More than half of retail directors expecting to restructure: Survey

image of a kikki k storefront
Kikki K was the first of several retailers to fall into administration due to Covid-19. Experts say an even bigger wave is coming.

More than half of the nearly 200 retail directors involved in a recent survey of small and medium business leaders are expecting to explore restructuring or insolvency options in the next six months. 

According to the survey, which was conducted on behalf of insolvency firm Jirsch Sutherland, one third of retail directors have taken advantage of JobKeeper and other government stimulus measures, but will probably need to explore restructuring or insolvency solutions once they end. Another 25 per cent have not claimed support payments but also expect to consider restructuring or winding up their businesses.

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Cashflow and turnover were the key sources of stress for one third of survey respondents, compared to just 10 per cent who said the end of JobKeeper is their primary concern. But it might not be so straightforward, since the cuts to JobKeeper payments that are coming at the end of September 2020 and again in March 2021 could lead to cashflow and turnover problems.

“These are telling statistics,” said Andrew Spring, a partner at Jirsch Sutherland, in a media release about the survey results.

While it might seem as if Covid-19 has already wreaked havoc on the retail sector, judging by the high-profile collapses of Seafolly, Tigerlily, T.M. Lewin, PAS Group, G-Star Raw and Kikki K over the past five months, the number of retailers that entered administration in April and May 2020 was actually down 34 per cent from the same two months last year, according to data from the Australian Securities and Investments Commission. 

This is likely due to a combination of government support, as well as temporary changes to the corporations act, including a six-month moratorium on directors being held personally liable for insolvent trading, starting March 25, and a six-month break from publicly listed companies’ continuous disclosure obligations, starting May 26.

These measures have allowed businesses that otherwise might have been forced into administration to continue trading. There are at least 1,000 of these so-called ‘zombie businesses’ currently in operation, according to a report by the ABC, which cited an estimate by the Australian Restructuring Insolvency and Turnaround Association.

When the support programs and legal protections inevitably end, experts believe there will be an even bigger wave of retail administrations.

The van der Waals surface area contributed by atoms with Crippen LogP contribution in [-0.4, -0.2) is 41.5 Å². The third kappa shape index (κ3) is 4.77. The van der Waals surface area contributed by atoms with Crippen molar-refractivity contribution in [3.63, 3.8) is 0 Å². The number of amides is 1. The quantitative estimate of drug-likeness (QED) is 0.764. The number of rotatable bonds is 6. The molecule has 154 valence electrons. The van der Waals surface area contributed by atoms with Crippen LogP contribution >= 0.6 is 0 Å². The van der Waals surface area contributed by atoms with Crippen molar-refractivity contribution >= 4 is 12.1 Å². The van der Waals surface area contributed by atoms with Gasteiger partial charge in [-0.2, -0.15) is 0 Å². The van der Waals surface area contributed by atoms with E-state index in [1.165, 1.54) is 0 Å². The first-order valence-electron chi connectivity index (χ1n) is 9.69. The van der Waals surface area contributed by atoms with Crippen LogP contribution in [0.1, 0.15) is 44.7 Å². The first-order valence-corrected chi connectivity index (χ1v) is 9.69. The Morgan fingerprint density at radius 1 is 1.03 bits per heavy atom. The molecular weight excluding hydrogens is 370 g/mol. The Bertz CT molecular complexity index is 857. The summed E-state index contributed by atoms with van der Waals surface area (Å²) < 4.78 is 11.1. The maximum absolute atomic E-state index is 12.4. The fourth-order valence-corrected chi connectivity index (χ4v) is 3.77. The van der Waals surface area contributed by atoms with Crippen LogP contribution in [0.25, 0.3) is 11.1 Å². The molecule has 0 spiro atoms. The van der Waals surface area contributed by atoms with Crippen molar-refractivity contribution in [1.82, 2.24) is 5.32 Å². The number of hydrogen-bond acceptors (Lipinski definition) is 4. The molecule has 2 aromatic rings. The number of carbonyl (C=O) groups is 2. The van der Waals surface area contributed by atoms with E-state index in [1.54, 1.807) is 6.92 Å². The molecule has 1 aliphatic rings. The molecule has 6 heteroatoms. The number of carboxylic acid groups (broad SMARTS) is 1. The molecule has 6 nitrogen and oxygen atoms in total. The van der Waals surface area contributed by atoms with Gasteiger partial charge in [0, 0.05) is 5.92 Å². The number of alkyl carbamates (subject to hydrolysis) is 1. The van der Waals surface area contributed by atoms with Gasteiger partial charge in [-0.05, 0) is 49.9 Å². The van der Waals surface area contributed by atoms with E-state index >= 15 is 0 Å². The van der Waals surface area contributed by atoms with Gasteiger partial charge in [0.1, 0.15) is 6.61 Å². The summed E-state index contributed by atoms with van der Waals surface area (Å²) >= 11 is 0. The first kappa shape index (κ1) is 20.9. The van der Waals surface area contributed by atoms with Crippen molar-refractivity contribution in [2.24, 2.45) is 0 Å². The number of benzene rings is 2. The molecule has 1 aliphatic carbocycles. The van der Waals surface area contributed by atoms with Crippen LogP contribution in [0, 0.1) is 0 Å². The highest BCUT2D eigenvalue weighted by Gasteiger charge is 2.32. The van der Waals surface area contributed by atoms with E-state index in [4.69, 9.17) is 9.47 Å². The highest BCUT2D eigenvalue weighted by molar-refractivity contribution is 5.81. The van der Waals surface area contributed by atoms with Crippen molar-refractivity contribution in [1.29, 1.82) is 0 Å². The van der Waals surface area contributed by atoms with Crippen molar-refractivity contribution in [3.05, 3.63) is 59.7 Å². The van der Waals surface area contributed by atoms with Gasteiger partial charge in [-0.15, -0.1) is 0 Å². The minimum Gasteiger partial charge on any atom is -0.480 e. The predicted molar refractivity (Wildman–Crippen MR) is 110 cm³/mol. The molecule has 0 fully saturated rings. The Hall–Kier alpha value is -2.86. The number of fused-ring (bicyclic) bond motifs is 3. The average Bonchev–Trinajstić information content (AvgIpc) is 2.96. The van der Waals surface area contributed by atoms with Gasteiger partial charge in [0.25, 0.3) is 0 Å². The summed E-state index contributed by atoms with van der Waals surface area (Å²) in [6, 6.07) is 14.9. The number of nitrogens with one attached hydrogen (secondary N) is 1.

“Retailers will have to deal with the backlog of debt,” said Mark Korda, co-founder and partner of the advisory firm KordaMentha. “They will have to come to arrangements with landlords and suppliers. If not, many retailers may have to go into voluntary administration to deal with the debt.”

According to Korda, going into administration for strategic reasons can actually lead to a fitter and leaner business, but the downside is that suppliers and creditors lose touch with the business. That is why he would like to see insolvent trading protection for directors, an idea he put forward in The Australian Financial Review before it was announced by the government, extended for another six months.

“If not, directors will be more concerned about their own personal position rather than the company’s because there are onerous personal liabilities for trading while insolvent,” he said.

With a possible surge in administrations on the horizon, some groups see an opportunity to change the process itself. 

KPMG recently called for the creation of a new type of administration, which would allow companies that were solvent before Covid-19 to repay debts over two years, while they recover from the pandemic. It would also allow owners and managers to maintain control and restructure the business themselves, and remove the burden of lengthy investigations.

That idea is similar to several recommendations in a recent report from the Australian Small Business and Family Enterprise Ombudsman, following an inquiry into the impact of current insolvency practices on small businesses.

But while appetite for reform appears to be widespread, one major obstacle remains, according to Spring, the partner at Jirsch Sutherland.

“The challenge is finding a balance between the multiplicity of the role of the insolvency professional,” he told Inside Retail.

According to Spring, this role includes assisting in the rescue of debtor businesses or the recycling of their resources; protecting the interests of, providing transparency and maximising returns to creditors; and undertaking investigations on behalf of regulators.

The insolvency regime in Australia has not been reshaped since the early 1990s, but Spring said there is one reason the corporate sector should still be hopeful of reform. 

“If the ‘new normal’ post-Covid landscape can be strived for in a minefield such as industrial relations, then why not insolvencies?”

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